Another Kiwi invention, zorbing (also known as sphereing, orbing and globe-riding) is the act of rolling down a hill in a transparent plastic ball. Opt to zorb solo, with friends, and/or with water – all in the name of fun.


Ice climbing

Ice climbers ascend ice formations, such as frozen waterfalls, with the help of ice axes and other special climbing equipment.

Where to try it: Colorado’s Ouray Ice Park, the largest ice park on the planet, was the world’s first park devoted exclusively to the sport, but it’s also big in Canada – enthusiasts rave about Quebec’s Val-David.


Proponents call this evolution of tightrope walking, in which participants manoeuvre across a strip of nylon held taut between two anchor points just above the ground. It might not look particularly extreme, but it’s very tough (and great core exercise).


A fusion of wakeboarding, surfing, windsurfing, paragliding and gymnastics, kiteboarders use what’s known as a power kite to propel themselves across the ocean while standing on a specially designed board.

Cheese rolling

Originating in Gloucester, England, in the 15th century, this injury-prone activity sees participants charge down a steep hill in pursuit of a round of cheese.



Forget hang-gliding and paragliding – there’s nothing like the rush of jumping from a plane at 12,000ft. Just about anyone can tandem skydive, but sky surfing, wingsuit surfing and BASE jumping are best left to pros.

Whitewater rafting

Whitewater rafters navigate rapids graded from one to five (anything higher is considered unraftable) in an inflatable boat. While the first rubber raft for riding a river’s whitewater is thought to have been built in the 1840s, it wasn’t until a century later that the first commercial whitewater operation started. And it wasn’t until 1981 that companies first attempted the Zambezi River below Victoria Falls.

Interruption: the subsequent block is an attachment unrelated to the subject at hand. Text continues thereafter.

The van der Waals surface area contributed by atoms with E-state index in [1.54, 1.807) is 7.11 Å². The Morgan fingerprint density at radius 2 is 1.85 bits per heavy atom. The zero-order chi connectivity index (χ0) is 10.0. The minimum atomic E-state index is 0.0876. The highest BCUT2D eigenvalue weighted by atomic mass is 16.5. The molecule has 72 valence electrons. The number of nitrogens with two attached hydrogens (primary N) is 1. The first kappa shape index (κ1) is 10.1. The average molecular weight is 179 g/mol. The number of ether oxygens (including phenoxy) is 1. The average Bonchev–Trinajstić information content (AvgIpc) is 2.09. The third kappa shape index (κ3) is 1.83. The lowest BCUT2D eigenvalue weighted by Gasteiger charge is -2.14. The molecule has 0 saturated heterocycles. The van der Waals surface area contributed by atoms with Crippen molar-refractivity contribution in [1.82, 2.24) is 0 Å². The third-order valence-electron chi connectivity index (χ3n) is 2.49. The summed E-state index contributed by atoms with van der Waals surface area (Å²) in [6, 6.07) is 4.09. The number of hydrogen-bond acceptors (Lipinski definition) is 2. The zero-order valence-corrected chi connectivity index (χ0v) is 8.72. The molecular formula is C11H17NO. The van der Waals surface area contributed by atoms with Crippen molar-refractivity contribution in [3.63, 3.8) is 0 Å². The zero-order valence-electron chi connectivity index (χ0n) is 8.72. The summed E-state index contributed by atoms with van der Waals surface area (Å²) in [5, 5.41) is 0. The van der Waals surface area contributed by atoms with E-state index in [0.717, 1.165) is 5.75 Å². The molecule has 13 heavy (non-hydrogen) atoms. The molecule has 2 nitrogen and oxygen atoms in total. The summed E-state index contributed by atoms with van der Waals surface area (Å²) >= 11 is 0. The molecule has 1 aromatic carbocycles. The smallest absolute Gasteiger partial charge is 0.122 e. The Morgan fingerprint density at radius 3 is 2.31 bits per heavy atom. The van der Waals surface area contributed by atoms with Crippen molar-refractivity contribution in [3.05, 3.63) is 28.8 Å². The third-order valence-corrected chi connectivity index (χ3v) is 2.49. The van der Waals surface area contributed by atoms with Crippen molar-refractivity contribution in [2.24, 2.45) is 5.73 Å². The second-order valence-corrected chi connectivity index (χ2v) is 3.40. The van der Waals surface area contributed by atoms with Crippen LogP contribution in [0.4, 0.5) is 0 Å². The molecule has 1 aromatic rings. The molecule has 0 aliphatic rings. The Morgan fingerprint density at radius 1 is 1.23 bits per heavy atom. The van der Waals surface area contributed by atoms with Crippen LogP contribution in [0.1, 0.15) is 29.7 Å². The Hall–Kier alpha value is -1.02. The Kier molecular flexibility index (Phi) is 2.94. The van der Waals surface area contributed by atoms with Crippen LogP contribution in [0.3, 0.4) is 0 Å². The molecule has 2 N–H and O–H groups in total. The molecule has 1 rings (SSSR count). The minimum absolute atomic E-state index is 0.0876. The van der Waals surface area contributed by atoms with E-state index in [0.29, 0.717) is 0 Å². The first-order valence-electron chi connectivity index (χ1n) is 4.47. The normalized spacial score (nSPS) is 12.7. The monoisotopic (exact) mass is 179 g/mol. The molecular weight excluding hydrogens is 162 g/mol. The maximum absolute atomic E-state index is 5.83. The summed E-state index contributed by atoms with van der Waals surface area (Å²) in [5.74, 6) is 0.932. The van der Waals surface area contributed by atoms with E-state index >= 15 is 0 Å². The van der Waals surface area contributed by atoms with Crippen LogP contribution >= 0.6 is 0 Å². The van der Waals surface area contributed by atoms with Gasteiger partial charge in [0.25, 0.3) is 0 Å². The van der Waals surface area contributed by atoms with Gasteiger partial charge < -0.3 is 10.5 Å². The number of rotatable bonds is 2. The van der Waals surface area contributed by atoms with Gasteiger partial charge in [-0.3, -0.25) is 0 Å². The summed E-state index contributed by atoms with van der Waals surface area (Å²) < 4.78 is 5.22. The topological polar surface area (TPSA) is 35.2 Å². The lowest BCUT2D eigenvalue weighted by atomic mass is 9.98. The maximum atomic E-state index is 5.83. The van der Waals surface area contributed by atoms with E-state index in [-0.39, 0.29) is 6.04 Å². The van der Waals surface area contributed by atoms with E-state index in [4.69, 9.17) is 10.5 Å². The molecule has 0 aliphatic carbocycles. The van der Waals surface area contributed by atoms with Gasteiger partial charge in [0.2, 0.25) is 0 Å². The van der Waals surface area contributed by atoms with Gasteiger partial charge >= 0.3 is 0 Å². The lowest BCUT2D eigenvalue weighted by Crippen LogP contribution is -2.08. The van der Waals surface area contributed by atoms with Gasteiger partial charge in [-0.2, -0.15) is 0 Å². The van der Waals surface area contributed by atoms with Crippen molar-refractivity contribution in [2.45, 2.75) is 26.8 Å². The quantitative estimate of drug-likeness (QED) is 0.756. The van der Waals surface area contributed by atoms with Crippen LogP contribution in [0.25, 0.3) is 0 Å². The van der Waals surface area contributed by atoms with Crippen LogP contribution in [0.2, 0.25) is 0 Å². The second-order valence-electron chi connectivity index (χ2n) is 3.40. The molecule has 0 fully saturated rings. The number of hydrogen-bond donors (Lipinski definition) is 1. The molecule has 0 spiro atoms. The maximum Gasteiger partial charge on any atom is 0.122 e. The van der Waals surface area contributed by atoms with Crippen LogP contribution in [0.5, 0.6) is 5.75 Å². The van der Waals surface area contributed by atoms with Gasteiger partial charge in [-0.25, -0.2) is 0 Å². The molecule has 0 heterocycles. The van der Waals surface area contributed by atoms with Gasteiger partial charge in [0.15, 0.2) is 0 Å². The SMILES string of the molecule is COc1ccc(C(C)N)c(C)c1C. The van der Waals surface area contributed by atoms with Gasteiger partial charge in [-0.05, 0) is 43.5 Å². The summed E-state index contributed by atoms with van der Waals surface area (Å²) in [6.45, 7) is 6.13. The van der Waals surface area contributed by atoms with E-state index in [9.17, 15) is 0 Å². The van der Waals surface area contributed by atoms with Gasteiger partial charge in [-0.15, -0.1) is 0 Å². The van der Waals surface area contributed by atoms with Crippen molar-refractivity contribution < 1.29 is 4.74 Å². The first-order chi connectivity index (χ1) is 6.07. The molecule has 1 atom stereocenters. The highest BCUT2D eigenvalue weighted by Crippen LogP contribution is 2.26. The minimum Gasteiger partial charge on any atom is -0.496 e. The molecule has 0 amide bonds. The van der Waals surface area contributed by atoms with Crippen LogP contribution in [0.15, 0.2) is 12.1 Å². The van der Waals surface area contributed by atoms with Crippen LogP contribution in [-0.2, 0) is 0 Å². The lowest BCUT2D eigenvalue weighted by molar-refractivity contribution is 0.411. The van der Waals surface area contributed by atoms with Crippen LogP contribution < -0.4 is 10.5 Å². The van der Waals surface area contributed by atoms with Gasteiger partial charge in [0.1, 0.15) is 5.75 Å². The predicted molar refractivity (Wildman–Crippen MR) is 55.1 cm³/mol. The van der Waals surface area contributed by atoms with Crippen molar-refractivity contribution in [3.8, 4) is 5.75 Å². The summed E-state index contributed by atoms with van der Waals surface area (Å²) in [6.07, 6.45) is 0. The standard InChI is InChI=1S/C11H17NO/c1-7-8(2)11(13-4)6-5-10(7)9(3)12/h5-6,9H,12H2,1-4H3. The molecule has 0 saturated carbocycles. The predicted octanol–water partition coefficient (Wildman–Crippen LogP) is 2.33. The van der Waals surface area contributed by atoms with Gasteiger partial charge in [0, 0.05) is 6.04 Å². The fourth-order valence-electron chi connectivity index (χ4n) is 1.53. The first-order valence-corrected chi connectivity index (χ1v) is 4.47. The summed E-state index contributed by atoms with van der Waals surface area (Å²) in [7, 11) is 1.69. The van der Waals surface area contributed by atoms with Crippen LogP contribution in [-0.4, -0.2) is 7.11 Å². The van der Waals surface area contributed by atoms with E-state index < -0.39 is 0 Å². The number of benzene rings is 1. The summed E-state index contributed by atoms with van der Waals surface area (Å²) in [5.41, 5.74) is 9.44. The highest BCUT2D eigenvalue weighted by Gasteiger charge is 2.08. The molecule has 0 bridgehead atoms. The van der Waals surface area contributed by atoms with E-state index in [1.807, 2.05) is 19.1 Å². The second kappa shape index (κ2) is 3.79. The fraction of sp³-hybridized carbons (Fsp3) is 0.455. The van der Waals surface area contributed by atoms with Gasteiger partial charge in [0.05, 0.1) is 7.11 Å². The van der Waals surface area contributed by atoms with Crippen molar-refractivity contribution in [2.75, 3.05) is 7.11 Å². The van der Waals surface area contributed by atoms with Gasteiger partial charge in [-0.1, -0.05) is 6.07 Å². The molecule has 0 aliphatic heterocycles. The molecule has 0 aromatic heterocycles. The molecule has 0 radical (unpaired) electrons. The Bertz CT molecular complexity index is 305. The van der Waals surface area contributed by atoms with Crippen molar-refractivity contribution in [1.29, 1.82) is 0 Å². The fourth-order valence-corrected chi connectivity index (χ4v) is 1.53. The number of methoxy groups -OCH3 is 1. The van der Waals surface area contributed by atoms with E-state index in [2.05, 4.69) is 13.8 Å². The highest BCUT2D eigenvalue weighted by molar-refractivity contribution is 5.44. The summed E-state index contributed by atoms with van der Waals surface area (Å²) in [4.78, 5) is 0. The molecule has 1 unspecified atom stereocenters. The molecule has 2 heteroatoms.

Where to try it: some of the world’s most scenic grade five rapids are found on a section of the Zambezi River that borders Zimbabwe and Zambia, the Suarez River (near San Gil, Colombia) and Nepal’s Sun Kosi River.


Climbing has become so popular it will make its debut at the Tokyo Olympics. Bouldering, one of the climbing events you’ll see in the Olympic games, is when people climb to heights of 20ft or less without ropes or harnesses (safety mats are often used). Climb any higher without wearing safety equipment and you’re into the realm of free solo climbing.

Where to try it: popularised in North America, indoor bouldering centres (with low walls to minimise injuries) can now be found everywhere from Great Britain to Germany. Indoors, try Grotto in San Diego and Earth Treks in Golden, Colorado. For an outdoors experience, give it a try in Squamish, British Colombia, or Fontainebleau in France.